And now that you like them, here's a complete, one-hour-plus performance, at:

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American Promise is a national organization based in Concord, Massachusetts, that "empowers Americans to act together to win the 28th Amendment so people, not money, govern in America."

$14 billion was spent on federal election races in 2020, the most expensive election in history. Most of that money came from big donors, whose contributions to SuperPACs are -- thanks to a pair of disastrous Supreme Court rulings -- “speech” that can’t be regulated.

The proposed 28th Amendment to the US Constitution would take big money out of politics, making only small donations from individual citizens legal, and making them transparent.

Here are essential details in an example of someone "Marching forth" with that focus:

"Money is not free speech," writes Stefano Sergi in this letter to the editor of Arizona e-newspaper Stefano continues, "Nothing about money is free. Money is property. Money is power. Money is transactional. Big money political contributions come with strings attached." Stefano, an American Promise volunteer in Arizona, is helping build awareness for the 28th Amendment to ensure everyone has an equal voice in our elections.

☆  On March 13, "American Promise North Texas" presents "A Deep Dive Into Money in Politics." The online event will focus on why we need a constitutional amendment to fix big money’s grip on our political system, and how Texans (and you, wherever you are) can help build support for it. The event begins at 8:30 am Pacific, 10:30 am Central. Register now, at:

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We'll bring you features on women musicians as the month unfolds.


We'll still be bringing you the story of the opening of the brand-new, years-in-the-making, MUSEUM OF AFRICAN AMERICAN MUSIC. (Even if we get there late.)

Plus, we still have some special features on blues, banjos, rootsy New Orleans jazz, and other delights to the ears of all -- that owe their origins to the Black experience in America.

Meanwhile, don't be a maskhole, and stay the hell away from the maskless Branch Covidians. No free passes to get stupid!

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It's all there, since we first moved The Guide (with its former name) to Blogspot. 

Does that mean you need to find Marty and Doc's DeLorean time machine? 

Because, geez, THAT was back when Rin-Tin-Tin hadn't gotten his second "tin" from Tin Pan Alley

... and you watched TV on a big box that bombarded you with non-ionizing radiation if you sat close to it, instead of inescapable non-ionizing radiation from 5g

... and you watched movies on reels of film aimed at a screen that bounced-back the light projected onto it, instead of only-ever seeing everything in glowing postage-stamp mode on your phone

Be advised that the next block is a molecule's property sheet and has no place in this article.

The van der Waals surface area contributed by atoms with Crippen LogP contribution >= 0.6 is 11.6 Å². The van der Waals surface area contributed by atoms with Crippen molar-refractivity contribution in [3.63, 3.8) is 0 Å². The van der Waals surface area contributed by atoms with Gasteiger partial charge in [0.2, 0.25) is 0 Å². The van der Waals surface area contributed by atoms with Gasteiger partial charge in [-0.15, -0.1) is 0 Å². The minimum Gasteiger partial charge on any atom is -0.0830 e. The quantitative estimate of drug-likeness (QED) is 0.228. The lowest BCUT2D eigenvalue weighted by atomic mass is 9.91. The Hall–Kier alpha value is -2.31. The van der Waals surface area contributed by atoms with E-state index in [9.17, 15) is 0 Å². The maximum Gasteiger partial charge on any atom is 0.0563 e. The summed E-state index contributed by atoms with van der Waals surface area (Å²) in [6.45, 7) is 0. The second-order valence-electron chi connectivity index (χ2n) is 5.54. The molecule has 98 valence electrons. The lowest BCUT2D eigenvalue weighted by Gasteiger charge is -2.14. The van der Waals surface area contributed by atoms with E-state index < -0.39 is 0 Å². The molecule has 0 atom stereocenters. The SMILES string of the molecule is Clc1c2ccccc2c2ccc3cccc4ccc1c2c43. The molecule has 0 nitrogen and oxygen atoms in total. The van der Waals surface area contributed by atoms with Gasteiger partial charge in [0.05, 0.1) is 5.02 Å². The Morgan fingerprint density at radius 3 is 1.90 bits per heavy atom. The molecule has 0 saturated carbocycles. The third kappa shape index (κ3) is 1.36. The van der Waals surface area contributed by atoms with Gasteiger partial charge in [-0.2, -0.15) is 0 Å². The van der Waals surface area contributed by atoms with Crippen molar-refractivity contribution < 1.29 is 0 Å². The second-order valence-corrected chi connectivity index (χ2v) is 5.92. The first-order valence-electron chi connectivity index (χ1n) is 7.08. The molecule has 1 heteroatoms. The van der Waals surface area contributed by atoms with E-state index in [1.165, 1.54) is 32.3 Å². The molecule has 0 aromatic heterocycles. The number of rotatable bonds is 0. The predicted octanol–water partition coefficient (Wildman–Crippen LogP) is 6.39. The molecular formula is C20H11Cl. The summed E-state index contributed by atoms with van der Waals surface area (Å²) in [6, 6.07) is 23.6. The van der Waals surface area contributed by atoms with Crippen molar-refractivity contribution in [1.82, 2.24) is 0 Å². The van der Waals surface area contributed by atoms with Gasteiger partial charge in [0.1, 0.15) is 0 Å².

... and "the pandemic" meant 1918

... and Rudy Giuliani was "America's Mayor" instead of a babbling portable meltdown of brown ooze

... and "trump" was something that only happened in a card game, instead of being garishly emblazoned on buildings that go bankrupt (before it became a synonym for grifter college, grifter steaks, cultist wackos, deadly violent attempted coups at the Capitol, and banishment from polite society)

... and you can escape now, AND/OR go far enough back, to escape whatever the lunacy du jour and explore what we've published for your perusal and enjoyment.

CONTACT US -- Post Comments / Send Questions / say Howdy at:

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Entire contents copyright © 2021, 

Lawrence Wines & Tied to the Tracks.

All rights reserved.

♪ The ACOUSTIC AMERICANA MUSIC GUIDE endeavors to bring you NEWS – and views of interest to artists everywhere – more specifically to musicians and the creative community and music makers -- and fans of acoustic and Folk-Americana music. That includes both traditional and innovative forms. From the deepest roots to today’s acoustic renaissance, that’s our beat. We provide a wealth of resources, including a HUGE catalog of acoustic-friendly venues (now undergoing a major update), and inside info on FESTIVALS and select performances in Southern California in venues from the monumentally large to the intimately small and cozy. We cover workshops, conferences, and other events for artists and folks in the music industry, and all kinds o’ things in the world of acoustic and Americana and accessible classical music. From washtub bass to musical spoons to oboe to viola to banjo to squeezebox, from Djangostyle to new-fangled-old-time string band music, from sweet Cajun fiddle to bluegrass and pre-bluegrass Appalachian mountain music to all the swamp water roots of the blues and the bright lights of where the music is headed now.
The Acoustic Americana Music Guide. Thanks for sittin' a spell. The cyber porch'll be here anytime you come back from a masked safari to fetch your groceries, or get a hankerin' for a virtual version of hittin' the road for the festival circuit or a concert tour.

Til we catch ya again on the flip side 
in this new world of the now somewhat lessened improbable unknown...